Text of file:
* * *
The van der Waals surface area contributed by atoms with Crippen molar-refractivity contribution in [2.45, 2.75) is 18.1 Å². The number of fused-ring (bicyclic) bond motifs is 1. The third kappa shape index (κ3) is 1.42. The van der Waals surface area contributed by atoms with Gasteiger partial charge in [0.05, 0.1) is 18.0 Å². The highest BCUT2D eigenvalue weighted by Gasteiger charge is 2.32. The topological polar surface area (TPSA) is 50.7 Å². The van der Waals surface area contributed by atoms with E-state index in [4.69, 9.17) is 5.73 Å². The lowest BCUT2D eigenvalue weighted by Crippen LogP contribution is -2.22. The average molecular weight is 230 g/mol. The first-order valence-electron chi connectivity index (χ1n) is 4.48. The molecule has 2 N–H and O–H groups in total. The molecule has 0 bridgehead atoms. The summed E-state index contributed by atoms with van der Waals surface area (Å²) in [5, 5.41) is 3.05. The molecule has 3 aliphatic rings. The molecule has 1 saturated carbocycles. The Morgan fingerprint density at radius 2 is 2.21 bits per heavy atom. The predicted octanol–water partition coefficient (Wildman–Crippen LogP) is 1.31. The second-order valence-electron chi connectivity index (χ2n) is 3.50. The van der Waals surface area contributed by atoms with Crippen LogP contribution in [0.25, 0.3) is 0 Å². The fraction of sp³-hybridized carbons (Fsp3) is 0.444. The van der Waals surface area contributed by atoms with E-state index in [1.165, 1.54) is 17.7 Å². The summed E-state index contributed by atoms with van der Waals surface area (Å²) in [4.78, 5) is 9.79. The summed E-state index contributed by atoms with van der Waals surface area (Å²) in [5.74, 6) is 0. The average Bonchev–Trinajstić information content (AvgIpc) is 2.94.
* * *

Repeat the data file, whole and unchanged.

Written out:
The van der Waals surface area contributed by atoms with Crippen molar-refractivity contribution in [2.45, 2.75) is 18.1 Å². The number of fused-ring (bicyclic) bond motifs is 1. The third kappa shape index (κ3) is 1.42. The van der Waals surface area contributed by atoms with Gasteiger partial charge in [0.05, 0.1) is 18.0 Å². The highest BCUT2D eigenvalue weighted by Gasteiger charge is 2.32. The topological polar surface area (TPSA) is 50.7 Å². The van der Waals surface area contributed by atoms with E-state index in [4.69, 9.17) is 5.73 Å². The lowest BCUT2D eigenvalue weighted by Crippen LogP contribution is -2.22. The average molecular weight is 230 g/mol. The first-order valence-electron chi connectivity index (χ1n) is 4.48. The molecule has 2 N–H and O–H groups in total. The molecule has 0 bridgehead atoms. The summed E-state index contributed by atoms with van der Waals surface area (Å²) in [5, 5.41) is 3.05. The molecule has 3 aliphatic rings. The molecule has 1 saturated carbocycles. The Morgan fingerprint density at radius 2 is 2.21 bits per heavy atom. The predicted octanol–water partition coefficient (Wildman–Crippen LogP) is 1.31. The second-order valence-electron chi connectivity index (χ2n) is 3.50. The van der Waals surface area contributed by atoms with Crippen LogP contribution in [0.25, 0.3) is 0 Å². The fraction of sp³-hybridized carbons (Fsp3) is 0.444. The van der Waals surface area contributed by atoms with E-state index in [1.165, 1.54) is 17.7 Å². The summed E-state index contributed by atoms with van der Waals surface area (Å²) in [4.78, 5) is 9.79. The summed E-state index contributed by atoms with van der Waals surface area (Å²) in [5.74, 6) is 0. The average Bonchev–Trinajstić information content (AvgIpc) is 2.94.